In addition, Vincent Nicaudie became more “educated” by reading books about negritude by Aimé Césaire, “all world” by Édouard Glissant, alienation by Frantz Fanon or “Creolness” by Patrick Chamoiseau and Raphaël Confiant, among others. “It was important for me to understand, to assimilate the society in which I live. Today, I claim my Antillaniness, the more time passes, the more I feel West Indian. I learned about the past of Guadeloupe and the region where I live to understand people”, he said.

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A part of the Guadeloupean heritage

Six years after its creation, Kréol West Indies found its place among the local cultural spaces. Many visitors come to admire contemporary works of art during temporary exhibitions but also to discover the permanent exhibition of a multitude of ancient objects dating from the 18th, 19th and 20th century and representing a part of the historical, economic, architectural and cultural past of Guadeloupe.

Indeed, with the Creole furniture, are proudly displayed naval officer’s binoculars, pocket sextant, slave chain, grindstone, mechanical sewing machine, radio, coins, demijohn, “karo” (in Creole) or iron, mortar and pestle, kerosene lamp, cassava grater, coco grater, filtration stone, artisanal roaster, massalé stone, cocoa stone, bottle, vase, jar, “chodo” (in Creole/Cream made with eggs and milk) pot, “chaltouné” (in Creole) or torch…in short, a large number of objects that our modernity drove into oblivion. Of course, if this visit is a total discovery for young people, for example schoolchildren, it causes a great nostalgia among our seniors…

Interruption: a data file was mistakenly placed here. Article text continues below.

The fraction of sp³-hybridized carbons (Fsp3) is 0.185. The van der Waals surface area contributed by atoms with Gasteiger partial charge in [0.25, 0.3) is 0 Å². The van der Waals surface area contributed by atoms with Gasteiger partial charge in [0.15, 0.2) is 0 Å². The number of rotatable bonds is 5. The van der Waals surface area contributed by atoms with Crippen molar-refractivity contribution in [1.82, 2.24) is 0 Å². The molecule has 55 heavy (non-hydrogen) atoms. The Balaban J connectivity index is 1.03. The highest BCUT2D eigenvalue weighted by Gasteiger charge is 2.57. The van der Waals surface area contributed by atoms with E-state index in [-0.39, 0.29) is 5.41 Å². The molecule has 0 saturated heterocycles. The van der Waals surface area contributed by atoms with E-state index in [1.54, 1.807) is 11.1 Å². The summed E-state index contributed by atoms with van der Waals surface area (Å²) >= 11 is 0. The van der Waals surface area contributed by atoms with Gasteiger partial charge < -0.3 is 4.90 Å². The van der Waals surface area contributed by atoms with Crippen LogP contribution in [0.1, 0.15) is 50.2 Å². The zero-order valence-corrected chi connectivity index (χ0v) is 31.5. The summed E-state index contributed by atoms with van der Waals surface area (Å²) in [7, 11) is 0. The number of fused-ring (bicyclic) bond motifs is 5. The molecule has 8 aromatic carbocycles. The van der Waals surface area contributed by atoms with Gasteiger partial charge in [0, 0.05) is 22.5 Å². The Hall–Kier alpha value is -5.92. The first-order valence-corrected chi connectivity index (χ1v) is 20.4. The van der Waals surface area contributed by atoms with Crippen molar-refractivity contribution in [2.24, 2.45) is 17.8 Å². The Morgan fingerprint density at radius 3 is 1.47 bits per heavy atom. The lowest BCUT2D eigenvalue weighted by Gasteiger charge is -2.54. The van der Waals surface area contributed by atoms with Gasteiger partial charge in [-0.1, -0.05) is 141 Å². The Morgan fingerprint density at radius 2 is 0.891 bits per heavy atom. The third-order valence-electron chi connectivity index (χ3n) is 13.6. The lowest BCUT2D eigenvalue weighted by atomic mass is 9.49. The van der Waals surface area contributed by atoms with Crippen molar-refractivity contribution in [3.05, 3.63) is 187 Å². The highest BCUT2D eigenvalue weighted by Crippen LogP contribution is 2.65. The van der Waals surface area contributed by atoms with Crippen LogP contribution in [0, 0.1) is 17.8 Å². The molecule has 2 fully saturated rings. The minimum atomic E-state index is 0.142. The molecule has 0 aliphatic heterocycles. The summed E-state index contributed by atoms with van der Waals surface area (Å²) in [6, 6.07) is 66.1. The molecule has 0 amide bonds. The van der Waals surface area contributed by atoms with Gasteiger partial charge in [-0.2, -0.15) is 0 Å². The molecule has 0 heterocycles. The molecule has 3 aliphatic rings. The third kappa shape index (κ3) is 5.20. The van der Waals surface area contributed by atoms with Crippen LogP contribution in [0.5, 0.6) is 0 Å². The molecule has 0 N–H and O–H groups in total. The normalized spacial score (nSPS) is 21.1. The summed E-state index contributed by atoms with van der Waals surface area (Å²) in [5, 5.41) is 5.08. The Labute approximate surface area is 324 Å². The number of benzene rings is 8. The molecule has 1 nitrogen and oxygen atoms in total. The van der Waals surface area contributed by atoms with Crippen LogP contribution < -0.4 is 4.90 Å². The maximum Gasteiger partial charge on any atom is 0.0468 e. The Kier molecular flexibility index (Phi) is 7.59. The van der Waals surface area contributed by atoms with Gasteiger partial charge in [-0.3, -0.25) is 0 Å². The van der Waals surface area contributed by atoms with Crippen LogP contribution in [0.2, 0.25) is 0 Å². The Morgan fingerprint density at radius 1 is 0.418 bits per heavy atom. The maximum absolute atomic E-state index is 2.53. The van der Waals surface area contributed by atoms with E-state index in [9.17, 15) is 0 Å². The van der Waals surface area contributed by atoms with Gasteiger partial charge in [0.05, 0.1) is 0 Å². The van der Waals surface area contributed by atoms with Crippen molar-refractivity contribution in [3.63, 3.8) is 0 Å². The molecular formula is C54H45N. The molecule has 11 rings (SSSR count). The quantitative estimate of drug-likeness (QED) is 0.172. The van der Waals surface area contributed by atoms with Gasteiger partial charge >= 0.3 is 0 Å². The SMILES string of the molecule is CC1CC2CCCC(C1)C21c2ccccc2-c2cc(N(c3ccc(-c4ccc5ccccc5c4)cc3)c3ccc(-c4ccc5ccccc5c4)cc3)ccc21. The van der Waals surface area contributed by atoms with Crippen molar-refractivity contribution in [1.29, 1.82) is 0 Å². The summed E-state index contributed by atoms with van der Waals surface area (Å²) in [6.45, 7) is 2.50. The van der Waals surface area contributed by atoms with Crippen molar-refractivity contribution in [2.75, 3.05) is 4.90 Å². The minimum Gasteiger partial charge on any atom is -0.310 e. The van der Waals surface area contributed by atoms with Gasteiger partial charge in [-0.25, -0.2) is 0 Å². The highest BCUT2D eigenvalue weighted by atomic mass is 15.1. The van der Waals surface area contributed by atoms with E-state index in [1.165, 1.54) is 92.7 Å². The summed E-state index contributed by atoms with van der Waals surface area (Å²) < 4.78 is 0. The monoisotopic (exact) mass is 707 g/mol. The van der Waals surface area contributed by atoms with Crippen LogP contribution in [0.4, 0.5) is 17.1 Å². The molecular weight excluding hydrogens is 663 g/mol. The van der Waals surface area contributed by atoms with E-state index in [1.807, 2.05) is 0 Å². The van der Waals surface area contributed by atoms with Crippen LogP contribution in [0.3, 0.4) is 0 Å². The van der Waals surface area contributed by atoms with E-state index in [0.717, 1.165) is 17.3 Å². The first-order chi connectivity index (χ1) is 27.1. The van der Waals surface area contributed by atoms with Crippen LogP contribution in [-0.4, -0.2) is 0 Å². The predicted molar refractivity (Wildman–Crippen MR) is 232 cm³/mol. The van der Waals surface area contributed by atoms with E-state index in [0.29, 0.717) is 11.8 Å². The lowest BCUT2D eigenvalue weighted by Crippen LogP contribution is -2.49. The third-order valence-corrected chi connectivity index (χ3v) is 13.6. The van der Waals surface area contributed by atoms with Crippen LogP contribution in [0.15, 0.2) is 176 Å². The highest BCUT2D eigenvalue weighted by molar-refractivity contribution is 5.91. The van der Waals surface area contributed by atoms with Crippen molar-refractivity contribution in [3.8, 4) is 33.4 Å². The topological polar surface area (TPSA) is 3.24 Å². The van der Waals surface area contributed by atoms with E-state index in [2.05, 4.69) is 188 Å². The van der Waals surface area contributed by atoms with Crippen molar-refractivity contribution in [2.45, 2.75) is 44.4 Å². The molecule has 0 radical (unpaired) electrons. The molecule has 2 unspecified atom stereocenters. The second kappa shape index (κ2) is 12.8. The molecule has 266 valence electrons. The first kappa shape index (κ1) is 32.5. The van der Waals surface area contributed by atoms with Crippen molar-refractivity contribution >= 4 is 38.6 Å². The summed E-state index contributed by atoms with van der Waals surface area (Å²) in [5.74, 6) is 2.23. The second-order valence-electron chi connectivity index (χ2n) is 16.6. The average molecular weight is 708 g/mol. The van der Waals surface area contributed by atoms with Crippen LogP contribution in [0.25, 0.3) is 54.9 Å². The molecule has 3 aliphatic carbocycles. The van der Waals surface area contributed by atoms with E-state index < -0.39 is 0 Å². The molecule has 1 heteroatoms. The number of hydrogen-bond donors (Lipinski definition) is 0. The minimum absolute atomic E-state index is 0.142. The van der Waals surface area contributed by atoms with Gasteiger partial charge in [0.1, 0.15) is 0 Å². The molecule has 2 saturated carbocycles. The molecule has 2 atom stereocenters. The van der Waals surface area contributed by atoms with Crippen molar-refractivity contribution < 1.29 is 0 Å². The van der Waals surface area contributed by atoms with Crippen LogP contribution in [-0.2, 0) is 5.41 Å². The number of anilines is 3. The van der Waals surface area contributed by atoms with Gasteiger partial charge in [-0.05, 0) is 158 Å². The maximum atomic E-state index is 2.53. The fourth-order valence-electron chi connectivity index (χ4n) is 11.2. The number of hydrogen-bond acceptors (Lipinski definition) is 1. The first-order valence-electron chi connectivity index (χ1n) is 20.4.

Cultural animation is also one of the activities of Kréol West Indies with, among others, the “Night in the Museum” in which participate local artists (painters, visual artists, graffiti artists, singers, musicians, writers, poets, slammers, directors, etc.) and the public. On Saturday, April 7, at 7:30 pm, will be held the 13th edition of this quarterly meeting of the living arts around the theme of “Urban Maasai”.

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A market for contemporary Caribbean art